University of Arkansas at Little Rock Law Review

Document Type



Arkansas's current path in nursing-home regulation is leading to the destruction of its nursing-home system. In particular, the Arkansas Resident's Rights Statute favors plaintiffs and allows for high damage awards. The statute's civil enforcement provision lacks guidelines for the application of the statute or the award of damages. In February of 2006, the Arkansas Supreme Court decided Health Facilities Management Corp. v. Hughes, a nursing home case concerning the Arkansas Resident's Rights Statute. The court's decision on the issue of liability under the statute was well-reasoned and stayed faithful to the goals of the statute, encouraging nursing-home licensees to live up to their responsibilities. However, while the court could have decided the case so as to clarify the statute and give guidance to the parties involved, the court's decision only contributed to the ambiguity on the issue of damages. In the decision, the court laid out a vague standard for the statute's application that seems to overlap with traditional negligence law and gives juries exceedingly broad discretion in assessing compensatory damages under the statute.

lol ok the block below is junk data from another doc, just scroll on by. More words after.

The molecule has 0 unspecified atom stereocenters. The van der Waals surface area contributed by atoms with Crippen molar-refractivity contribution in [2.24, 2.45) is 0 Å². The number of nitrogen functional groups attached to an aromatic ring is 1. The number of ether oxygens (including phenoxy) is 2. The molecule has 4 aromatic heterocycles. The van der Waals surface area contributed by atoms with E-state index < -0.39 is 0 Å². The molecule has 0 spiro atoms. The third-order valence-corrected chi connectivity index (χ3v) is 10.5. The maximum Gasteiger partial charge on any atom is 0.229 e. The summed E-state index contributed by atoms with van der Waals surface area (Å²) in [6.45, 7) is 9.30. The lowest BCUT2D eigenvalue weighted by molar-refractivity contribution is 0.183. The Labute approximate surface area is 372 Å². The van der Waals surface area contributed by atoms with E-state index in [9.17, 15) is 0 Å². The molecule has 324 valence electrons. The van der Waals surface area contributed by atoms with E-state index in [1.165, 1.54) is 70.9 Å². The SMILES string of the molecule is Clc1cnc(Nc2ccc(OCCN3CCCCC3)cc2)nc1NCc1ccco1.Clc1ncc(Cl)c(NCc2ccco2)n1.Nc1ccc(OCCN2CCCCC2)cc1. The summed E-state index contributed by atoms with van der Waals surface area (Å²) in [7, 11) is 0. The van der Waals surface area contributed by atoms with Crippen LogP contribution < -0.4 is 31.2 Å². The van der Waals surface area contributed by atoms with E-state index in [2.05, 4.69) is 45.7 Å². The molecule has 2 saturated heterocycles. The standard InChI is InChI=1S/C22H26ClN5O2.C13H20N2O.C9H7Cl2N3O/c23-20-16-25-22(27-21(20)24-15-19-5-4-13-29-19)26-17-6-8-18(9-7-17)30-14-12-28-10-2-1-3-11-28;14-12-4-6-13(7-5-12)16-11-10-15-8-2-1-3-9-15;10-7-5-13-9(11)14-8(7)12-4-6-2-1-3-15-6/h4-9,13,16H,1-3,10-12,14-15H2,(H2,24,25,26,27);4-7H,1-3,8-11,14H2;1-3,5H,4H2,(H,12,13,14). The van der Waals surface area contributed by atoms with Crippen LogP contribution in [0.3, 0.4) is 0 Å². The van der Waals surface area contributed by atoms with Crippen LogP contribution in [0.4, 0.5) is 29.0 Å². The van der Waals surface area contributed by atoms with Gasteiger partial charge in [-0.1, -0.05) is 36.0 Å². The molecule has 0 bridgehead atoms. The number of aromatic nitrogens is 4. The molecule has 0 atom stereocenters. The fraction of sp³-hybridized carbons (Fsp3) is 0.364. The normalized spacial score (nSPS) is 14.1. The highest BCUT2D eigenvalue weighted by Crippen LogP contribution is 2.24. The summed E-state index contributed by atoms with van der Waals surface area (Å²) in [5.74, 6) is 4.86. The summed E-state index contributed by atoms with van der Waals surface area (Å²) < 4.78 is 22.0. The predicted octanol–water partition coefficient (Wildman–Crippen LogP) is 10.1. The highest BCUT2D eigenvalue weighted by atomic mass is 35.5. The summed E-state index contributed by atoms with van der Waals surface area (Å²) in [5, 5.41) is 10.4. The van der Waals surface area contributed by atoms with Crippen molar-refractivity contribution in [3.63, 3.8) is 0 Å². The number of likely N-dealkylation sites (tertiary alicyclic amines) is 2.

This note begins by looking at the facts of the case at hand, Health Facilities Management Corp. v. Hughes. The note then provides the reader with a background that includes the state of the nursing-home industry, different approaches to problems in long-term care, and the state of Arkansas's laws and litigation regarding nursing homes. Next, the note looks at the Arkansas Supreme Court's reasoning in Health Facilities Management Corp. Finally, the note discusses the significance of that case and will call for change in Arkansas's approach to nursing home litigation.